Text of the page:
The court requires the appellant to tell the other parties in the case about the appeal. The court calls this serving notice.
Who to serve. If there is more than one other party in the case, each party must be served with a copy of the notice of appeal.
If the other party has a lawyer, then the notice of appeal is served to the lawyer. If the other party does not have a lawyer, then the notice of appeal is served to the other party.
How to serve. There are three ways to serve notice: by mail, in person, or electronically. Anyone can be served by mail or in person, but a recipient must agree to be served electronically.
The court has rules about who can serve notice. The appellant may serve notice electronically (e-file). But if the notice of appeal is mailed or personally delivered, it must be done by a person who is over 18 and not a party to the case.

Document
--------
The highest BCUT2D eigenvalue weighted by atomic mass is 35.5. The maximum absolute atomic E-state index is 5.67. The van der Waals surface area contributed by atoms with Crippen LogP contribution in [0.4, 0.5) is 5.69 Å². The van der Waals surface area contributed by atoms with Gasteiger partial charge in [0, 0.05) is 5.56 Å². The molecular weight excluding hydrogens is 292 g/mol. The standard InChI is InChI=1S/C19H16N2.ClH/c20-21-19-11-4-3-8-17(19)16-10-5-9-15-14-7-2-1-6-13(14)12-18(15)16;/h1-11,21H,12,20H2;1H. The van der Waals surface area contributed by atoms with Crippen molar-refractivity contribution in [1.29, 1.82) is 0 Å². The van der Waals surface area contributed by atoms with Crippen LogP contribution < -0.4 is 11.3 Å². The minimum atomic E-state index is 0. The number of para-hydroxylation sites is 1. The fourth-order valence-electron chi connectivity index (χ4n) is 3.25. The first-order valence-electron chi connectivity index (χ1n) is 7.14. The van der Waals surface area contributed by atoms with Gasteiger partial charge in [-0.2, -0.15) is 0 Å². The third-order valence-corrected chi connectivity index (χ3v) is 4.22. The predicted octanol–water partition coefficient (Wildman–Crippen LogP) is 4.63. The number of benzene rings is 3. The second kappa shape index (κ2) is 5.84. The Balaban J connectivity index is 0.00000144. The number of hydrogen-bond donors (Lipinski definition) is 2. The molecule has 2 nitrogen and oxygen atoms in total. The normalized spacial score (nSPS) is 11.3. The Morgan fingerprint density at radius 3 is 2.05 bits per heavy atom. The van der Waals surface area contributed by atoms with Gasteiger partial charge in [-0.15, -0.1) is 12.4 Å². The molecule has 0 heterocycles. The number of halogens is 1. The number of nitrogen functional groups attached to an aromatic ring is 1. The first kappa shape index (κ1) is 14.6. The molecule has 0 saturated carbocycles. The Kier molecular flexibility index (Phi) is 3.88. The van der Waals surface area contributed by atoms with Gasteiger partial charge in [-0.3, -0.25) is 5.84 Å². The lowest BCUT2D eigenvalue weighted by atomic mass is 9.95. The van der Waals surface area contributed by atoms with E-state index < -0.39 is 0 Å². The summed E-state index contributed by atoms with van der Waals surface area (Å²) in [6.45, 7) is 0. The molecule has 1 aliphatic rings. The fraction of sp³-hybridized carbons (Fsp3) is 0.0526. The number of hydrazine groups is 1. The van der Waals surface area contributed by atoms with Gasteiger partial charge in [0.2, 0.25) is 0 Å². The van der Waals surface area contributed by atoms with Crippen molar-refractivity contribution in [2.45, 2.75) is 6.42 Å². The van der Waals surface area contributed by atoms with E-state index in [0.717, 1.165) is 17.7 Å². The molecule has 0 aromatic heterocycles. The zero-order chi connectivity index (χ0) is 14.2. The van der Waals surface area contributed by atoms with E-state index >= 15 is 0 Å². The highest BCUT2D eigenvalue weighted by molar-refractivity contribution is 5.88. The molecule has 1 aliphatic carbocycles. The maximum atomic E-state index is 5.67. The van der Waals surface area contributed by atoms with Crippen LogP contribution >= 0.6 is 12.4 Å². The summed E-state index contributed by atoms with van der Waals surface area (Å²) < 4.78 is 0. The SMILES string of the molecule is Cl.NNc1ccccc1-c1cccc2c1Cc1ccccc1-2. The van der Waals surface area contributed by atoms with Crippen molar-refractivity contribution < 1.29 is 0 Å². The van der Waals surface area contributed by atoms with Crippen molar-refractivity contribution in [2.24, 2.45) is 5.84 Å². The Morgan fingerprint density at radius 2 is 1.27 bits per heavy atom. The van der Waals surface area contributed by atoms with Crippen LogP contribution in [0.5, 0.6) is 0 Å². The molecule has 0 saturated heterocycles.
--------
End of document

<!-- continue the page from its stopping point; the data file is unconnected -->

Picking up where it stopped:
Proof of service. The appellant must give the court proof that the other parties were served with the notice of the appeal. Appellants are encouraged to use court form APP-009 (serve by mail or in person) or APP-009E (serve electronically) for proof of service. This form tells the court who served notice, who was served with notice, how notice was served, and the date notice was served.
The appellant must give the court one proof of service form for each notice of appeal that is delivered. All sections of the form must be completed and signed by the person who serves notice.
To save time and money, some appellants choose to have the notice of appeal form and the form for the next step in the process – notice designating the record – served to the other parties at the same time, but that is not required.
Get a blank proof of service form APP-009 (mail or in person)
Get a blank proof of service form APP-009e (electronic)
Get instructions for the proof of service form
Get detailed proof of service information from the California Courts